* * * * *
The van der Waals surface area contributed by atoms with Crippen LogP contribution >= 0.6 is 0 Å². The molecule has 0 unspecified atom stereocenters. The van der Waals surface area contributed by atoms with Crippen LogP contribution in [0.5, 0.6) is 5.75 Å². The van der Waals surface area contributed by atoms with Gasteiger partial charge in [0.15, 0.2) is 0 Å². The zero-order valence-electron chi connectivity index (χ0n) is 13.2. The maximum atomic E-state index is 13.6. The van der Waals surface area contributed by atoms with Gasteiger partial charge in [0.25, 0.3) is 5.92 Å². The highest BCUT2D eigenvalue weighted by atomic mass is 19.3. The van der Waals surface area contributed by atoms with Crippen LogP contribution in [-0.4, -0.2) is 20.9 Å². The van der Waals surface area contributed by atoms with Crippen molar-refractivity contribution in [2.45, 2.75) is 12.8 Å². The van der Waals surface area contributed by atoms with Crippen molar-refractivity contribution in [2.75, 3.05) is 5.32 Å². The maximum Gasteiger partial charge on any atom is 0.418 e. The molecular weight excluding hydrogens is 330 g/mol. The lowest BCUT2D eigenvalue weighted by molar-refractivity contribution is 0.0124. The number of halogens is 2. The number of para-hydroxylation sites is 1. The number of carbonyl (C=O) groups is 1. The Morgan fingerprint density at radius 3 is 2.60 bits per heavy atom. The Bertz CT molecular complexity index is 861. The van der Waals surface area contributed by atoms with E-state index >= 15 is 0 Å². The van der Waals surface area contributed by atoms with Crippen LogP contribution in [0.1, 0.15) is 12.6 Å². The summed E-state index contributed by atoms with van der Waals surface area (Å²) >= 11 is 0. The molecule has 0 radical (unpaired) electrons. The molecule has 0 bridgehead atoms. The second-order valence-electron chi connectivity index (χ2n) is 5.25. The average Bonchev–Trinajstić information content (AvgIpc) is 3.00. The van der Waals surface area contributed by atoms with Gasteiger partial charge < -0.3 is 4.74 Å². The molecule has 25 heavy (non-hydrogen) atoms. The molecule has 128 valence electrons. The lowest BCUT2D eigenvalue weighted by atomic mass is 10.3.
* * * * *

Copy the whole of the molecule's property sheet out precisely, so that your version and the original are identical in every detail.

The van der Waals surface area contributed by atoms with Crippen LogP contribution >= 0.6 is 0 Å². The molecule has 0 unspecified atom stereocenters. The van der Waals surface area contributed by atoms with Crippen LogP contribution in [0.5, 0.6) is 5.75 Å². The van der Waals surface area contributed by atoms with Gasteiger partial charge in [0.15, 0.2) is 0 Å². The zero-order valence-electron chi connectivity index (χ0n) is 13.2. The maximum atomic E-state index is 13.6. The van der Waals surface area contributed by atoms with Gasteiger partial charge in [0.25, 0.3) is 5.92 Å². The highest BCUT2D eigenvalue weighted by atomic mass is 19.3. The van der Waals surface area contributed by atoms with Crippen LogP contribution in [-0.4, -0.2) is 20.9 Å². The van der Waals surface area contributed by atoms with Crippen molar-refractivity contribution in [2.45, 2.75) is 12.8 Å². The van der Waals surface area contributed by atoms with Crippen molar-refractivity contribution in [2.75, 3.05) is 5.32 Å². The maximum Gasteiger partial charge on any atom is 0.418 e. The molecular weight excluding hydrogens is 330 g/mol. The lowest BCUT2D eigenvalue weighted by molar-refractivity contribution is 0.0124. The number of halogens is 2. The number of para-hydroxylation sites is 1. The number of carbonyl (C=O) groups is 1. The Morgan fingerprint density at radius 3 is 2.60 bits per heavy atom. The Bertz CT molecular complexity index is 861. The van der Waals surface area contributed by atoms with E-state index >= 15 is 0 Å². The van der Waals surface area contributed by atoms with Crippen LogP contribution in [0.1, 0.15) is 12.6 Å². The summed E-state index contributed by atoms with van der Waals surface area (Å²) >= 11 is 0. The molecule has 0 radical (unpaired) electrons. The molecule has 0 bridgehead atoms. The second-order valence-electron chi connectivity index (χ2n) is 5.25. The average Bonchev–Trinajstić information content (AvgIpc) is 3.00. The van der Waals surface area contributed by atoms with Gasteiger partial charge < -0.3 is 4.74 Å². The molecule has 25 heavy (non-hydrogen) atoms. The molecule has 128 valence electrons. The lowest BCUT2D eigenvalue weighted by atomic mass is 10.3.